Making training effective: closing the habit gap

Training has a success rate of 1%

This means that of the total potential value (TPV) that could be added to the organisation if all the skills and knowledge of the training course were implemented consistently and to a high standard, only 1% is realised.

In other words: rV (realised value) is equal to 1% of TPV (total possible value).

OK, I just made that up.

Not just the numbers, I also made up the concept of rV and TPV.

None of it came from any form of evaluation or research, I just pulled it out the air – but they sound true, and that’s good enough for me to construct the following argument.

There are three internal factors that get in the way of learning leading to improved performance. For the first two, I borrow from Blanchard and Hersey model of “Situational Leadership”, the other is from observation and from Peter Senge’s rubber-band analogy about habitual behaviour.

  • Motivation (do they want to do it)
  • Confidence (do they feel they are able to do it)
  • Habit (do they default to other behaviours – do they remember to do it)

There are also three external factors, but I’m not including those here for fear of this post turning into a tome – but for completeness they are culture, management, and opportunity.

Training is concerned primarily with closing knowledge gaps, and to an extent addressing skills gaps – at least giving the learner a start on closing the skills gap.

Training can influence the motivation gap, and by encouraging action planning, coaching and practice, it can begin to tackle the confidence and even habit gap, but it’s that pesky habit gap that’s the big stumbling block.

(See here for a great podcast on action planning and other learning implementation strategies)

The Habit Gap

A habit is the default response, it’s the six-lane neurological pathway that cuts through our brain, it’s the road you travel on autopilot because you don’t notice the poorly-maintained rabbit paths snaking off to the side, paths that could lead anywhere.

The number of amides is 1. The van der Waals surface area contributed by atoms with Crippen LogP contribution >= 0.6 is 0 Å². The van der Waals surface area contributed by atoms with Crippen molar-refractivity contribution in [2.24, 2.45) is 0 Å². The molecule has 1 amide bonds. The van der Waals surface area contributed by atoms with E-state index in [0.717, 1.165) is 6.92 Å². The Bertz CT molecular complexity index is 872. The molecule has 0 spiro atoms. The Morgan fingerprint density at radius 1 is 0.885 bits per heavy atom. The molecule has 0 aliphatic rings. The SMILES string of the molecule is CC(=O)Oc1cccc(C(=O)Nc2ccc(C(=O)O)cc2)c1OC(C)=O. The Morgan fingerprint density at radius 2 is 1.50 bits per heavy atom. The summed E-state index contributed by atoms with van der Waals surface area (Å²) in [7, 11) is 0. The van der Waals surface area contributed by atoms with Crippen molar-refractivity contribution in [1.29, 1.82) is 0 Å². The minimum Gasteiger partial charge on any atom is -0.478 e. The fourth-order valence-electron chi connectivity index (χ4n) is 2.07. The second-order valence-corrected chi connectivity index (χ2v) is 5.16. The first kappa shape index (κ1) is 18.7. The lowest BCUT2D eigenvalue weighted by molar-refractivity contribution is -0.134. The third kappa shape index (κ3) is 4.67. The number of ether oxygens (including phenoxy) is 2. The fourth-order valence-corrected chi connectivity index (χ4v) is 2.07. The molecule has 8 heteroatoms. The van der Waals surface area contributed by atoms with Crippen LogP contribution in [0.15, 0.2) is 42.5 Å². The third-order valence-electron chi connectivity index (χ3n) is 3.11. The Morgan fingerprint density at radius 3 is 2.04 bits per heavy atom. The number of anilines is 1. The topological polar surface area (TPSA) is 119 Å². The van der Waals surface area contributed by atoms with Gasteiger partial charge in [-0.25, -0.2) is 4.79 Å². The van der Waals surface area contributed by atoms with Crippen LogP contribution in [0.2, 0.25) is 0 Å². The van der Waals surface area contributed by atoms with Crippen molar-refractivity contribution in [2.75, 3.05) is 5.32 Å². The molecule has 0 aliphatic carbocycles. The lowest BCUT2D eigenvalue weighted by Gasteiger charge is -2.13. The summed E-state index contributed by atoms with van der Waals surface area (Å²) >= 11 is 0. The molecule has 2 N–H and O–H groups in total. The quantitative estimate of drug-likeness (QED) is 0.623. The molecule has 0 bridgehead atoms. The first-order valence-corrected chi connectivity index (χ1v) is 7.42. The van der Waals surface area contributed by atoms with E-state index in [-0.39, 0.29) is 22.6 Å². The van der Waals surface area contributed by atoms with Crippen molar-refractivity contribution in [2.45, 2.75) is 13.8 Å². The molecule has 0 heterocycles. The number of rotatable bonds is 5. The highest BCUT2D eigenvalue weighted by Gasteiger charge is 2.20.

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Creating a learning organisation

There are many reasons why the learning organization remains so tantalizingly elusive.

Like any big idea that’s about intangible stuff like culture and attitude, the concept suffers from being a bit wishy-washy and vulnerable to the told-you-so cynics who love to point out how all the stuff isn’t perfect.

It also asks people, employees and managers, to behave in ways that are not necessarily in their own short-term best interests. It requires people to be mature, professional, think long-term, share and collaborate, and create safe environments where people can make mistakes and learn.

Not only that, it’s a staggeringly ambitious vision for an organization. The standard definitions offer a glittery utopian future that few would see as undesirable, but most would fail to even know where to start, let alone be able to put together a coherent programme that would impress the finance department.

So, I thought I’d solve all of these problem by developing a three-stage definition that would also serve as a road-map.

Learning Org

This isn’t to suggest that this is simple. It isn’t. The road is strewn with obstacles, but let us not be deterred by the difficulty of the terrain, let us break it down and get stuck in …

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